Jazz styling is a great way to get started in the wonderful – and challenging – world of jazz singing. Top vocal coach Louise Gibbs explains how.
Let me be brutally honest, I often try and warn singers off the idea of jazz singing. Yes, jazz is one of the most exciting and profound musical genres of the last century, but the journey to becoming a jazz singer is not an easy one.
If you want to be a jazz singer, prepare yourself to learn not just the tune and lyric to at least 100 songs of the Great American Songbook (such as My Funny Valentine or Night and Day) but their form, bass lines and harmonies too.
You’ll also be expected to improvise, of course, sing chromatically high and low, fast and slow. And since the singer usually calls the tune, you’ll need to be confident enough a musician to direct and make spontaneous arrangements on the bandstand.
All this just so you can submit yourself to the trial and error of the jazz jam session, sending your tender instrument into battle with trumpets and saxophones, guitars, bass and drums. Don’t be surprised if the key of the tune is not in your comfort zone. Bring your own lead sheets. Hope for an ally in the pianist, and a working PA system. Take your own microphone. This scenario may be extreme but not uncommon for the singer who’s after authentic jazz experience.
Jazz singer versus jazz stylist
But don’t let me put you off altogether. You can skip (or delay) this demanding musical journey to jazz singing by becoming a jazz song stylist. So what’s the difference between a jazz singer and a jazz stylist? You’re probably already aware of jazz stylists, like Frank Sinatra, Michael Bublé or Lady Gaga. Peggy Lee, Harry Connick Jnr or Amy Winehouse are stylists who could also be jazz singers. Louis Armstrong, Billie Holiday, Ella Fitzgerald, Sarah Vaughan, Betty Carter, Mark Murphy, Al Jarreau and Dee Dee Bridgewater are definitely jazz singers. The difference is a jazz singer must speak (and live) jazz. The stylist just needs to sound like they speak jazz. If it’s convincingly done, few audiences can tell the difference. And you will get to experience one of the most incredible musical genres.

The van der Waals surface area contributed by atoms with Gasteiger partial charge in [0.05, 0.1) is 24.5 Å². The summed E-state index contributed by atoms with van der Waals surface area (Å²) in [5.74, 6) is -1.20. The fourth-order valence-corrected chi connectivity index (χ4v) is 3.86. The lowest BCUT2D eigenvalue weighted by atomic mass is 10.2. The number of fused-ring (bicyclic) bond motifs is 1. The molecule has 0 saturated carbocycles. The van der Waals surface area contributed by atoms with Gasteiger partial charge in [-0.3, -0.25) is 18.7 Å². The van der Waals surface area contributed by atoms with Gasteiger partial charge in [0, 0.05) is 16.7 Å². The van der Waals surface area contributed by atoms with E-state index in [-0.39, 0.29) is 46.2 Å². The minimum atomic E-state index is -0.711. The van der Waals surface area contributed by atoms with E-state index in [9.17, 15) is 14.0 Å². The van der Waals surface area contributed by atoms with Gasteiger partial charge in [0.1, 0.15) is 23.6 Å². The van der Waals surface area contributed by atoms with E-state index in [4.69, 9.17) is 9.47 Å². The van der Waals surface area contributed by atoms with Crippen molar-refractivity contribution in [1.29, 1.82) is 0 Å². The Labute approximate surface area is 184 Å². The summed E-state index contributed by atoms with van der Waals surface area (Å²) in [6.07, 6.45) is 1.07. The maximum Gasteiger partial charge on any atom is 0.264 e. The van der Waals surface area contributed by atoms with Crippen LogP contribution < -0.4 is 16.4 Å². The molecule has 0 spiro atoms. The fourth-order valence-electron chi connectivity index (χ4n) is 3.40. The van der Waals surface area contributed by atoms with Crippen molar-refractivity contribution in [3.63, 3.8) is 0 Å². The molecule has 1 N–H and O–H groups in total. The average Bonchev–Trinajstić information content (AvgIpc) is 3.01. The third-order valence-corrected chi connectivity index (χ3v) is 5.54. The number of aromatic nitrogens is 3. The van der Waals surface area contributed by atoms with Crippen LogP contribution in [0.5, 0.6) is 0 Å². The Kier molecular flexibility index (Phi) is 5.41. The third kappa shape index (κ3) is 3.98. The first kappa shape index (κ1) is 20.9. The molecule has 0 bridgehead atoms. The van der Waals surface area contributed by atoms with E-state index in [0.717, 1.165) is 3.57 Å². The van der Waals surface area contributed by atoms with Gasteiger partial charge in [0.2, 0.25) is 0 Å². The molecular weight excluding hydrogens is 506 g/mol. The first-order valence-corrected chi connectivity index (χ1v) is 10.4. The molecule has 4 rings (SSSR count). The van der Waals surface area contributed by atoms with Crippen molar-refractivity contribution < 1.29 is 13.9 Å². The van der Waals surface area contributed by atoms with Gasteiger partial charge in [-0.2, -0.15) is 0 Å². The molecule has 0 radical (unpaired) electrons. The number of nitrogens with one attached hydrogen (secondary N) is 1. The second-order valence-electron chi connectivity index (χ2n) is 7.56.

There is no shame in being a jazz stylist. Whether you’ve come from a pop or classical background, you have great “ears” (aural perception), and a flexible and sensitive voice. You understand how to interpret beautifully crafted and sophisticated repertoire, and you know to connect with your audience.
Through listening and imitating model jazz singers (it’s the way we all start) you’ll pick up: the swing rhythm of jazz, the earthy and inflected speech tone of the blues, or the smokiness of the “cool” and the conversational phrasing of lyrics. You don’t have to improvise. But you can always try it.
Memorising a few distinctive phrases is a good place to start to get your ears around the sound of jazz. What is important is that you imitate not just the notes but also the note bending, the rhythmic feel and phrasing, and the pronunciation of vowel sounds that make the distinctive vocal expression you’re copying. Sing along with artists and match them. Listen to jazz instrumentalists.
Get into the swing
Swing rhythm feel is probably the strongest single feature that defines the sound of jazz, or at least jazz of the 1930s to the 1960s. Crack swing feel and you’ll not only sound more authentic but you’ll increase your rhythmic and physical coordination by managing the pulse, its off beat accent, and anticipated triplet feel. Listen to the artists below and note how differently they approach swing feel in the song Yesterdays (Jerome Kern & Otto Harbach, 1933).
Here is some insight into how swing rhythm works. I’ve also included five exercises to help you better understand swing rhythm.